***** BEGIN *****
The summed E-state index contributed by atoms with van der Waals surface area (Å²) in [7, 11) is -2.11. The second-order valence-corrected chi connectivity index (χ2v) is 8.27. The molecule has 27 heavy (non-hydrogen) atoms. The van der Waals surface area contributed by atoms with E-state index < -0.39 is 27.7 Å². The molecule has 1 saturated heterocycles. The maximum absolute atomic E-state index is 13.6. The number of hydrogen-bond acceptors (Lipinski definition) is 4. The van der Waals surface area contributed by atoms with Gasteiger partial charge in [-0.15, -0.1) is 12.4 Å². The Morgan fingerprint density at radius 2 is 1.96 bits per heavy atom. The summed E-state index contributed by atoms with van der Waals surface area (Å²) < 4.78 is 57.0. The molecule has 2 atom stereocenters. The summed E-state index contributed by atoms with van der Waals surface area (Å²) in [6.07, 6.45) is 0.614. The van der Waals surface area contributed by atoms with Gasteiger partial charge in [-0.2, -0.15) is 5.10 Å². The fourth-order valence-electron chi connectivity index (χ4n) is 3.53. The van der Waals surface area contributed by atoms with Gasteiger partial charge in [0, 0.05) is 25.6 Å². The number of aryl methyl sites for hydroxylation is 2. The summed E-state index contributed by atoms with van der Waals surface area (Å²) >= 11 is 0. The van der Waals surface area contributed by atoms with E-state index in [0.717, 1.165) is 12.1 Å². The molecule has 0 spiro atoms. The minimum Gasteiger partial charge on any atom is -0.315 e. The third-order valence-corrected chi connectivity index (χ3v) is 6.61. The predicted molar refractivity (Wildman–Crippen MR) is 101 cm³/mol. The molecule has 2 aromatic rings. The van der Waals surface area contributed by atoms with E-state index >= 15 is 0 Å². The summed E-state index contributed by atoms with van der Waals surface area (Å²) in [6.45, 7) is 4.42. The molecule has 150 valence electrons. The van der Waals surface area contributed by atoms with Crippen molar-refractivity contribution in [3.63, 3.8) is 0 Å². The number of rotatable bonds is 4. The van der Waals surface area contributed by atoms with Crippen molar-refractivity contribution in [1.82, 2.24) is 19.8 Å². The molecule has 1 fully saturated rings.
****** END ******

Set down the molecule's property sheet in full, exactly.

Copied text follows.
The summed E-state index contributed by atoms with van der Waals surface area (Å²) in [7, 11) is -2.11. The second-order valence-corrected chi connectivity index (χ2v) is 8.27. The molecule has 27 heavy (non-hydrogen) atoms. The van der Waals surface area contributed by atoms with E-state index < -0.39 is 27.7 Å². The molecule has 1 saturated heterocycles. The maximum absolute atomic E-state index is 13.6. The number of hydrogen-bond acceptors (Lipinski definition) is 4. The van der Waals surface area contributed by atoms with Gasteiger partial charge in [-0.15, -0.1) is 12.4 Å². The Morgan fingerprint density at radius 2 is 1.96 bits per heavy atom. The summed E-state index contributed by atoms with van der Waals surface area (Å²) < 4.78 is 57.0. The molecule has 2 atom stereocenters. The summed E-state index contributed by atoms with van der Waals surface area (Å²) in [6.07, 6.45) is 0.614. The van der Waals surface area contributed by atoms with Gasteiger partial charge in [-0.2, -0.15) is 5.10 Å². The fourth-order valence-electron chi connectivity index (χ4n) is 3.53. The van der Waals surface area contributed by atoms with Gasteiger partial charge in [0, 0.05) is 25.6 Å². The number of aryl methyl sites for hydroxylation is 2. The summed E-state index contributed by atoms with van der Waals surface area (Å²) >= 11 is 0. The van der Waals surface area contributed by atoms with E-state index in [0.717, 1.165) is 12.1 Å². The molecule has 0 spiro atoms. The minimum Gasteiger partial charge on any atom is -0.315 e. The third-order valence-corrected chi connectivity index (χ3v) is 6.61. The predicted molar refractivity (Wildman–Crippen MR) is 101 cm³/mol. The molecule has 2 aromatic rings. The van der Waals surface area contributed by atoms with E-state index >= 15 is 0 Å². The summed E-state index contributed by atoms with van der Waals surface area (Å²) in [6.45, 7) is 4.42. The molecule has 150 valence electrons. The van der Waals surface area contributed by atoms with Crippen molar-refractivity contribution in [3.63, 3.8) is 0 Å². The number of rotatable bonds is 4. The van der Waals surface area contributed by atoms with Crippen molar-refractivity contribution in [1.82, 2.24) is 19.8 Å². The molecule has 1 fully saturated rings.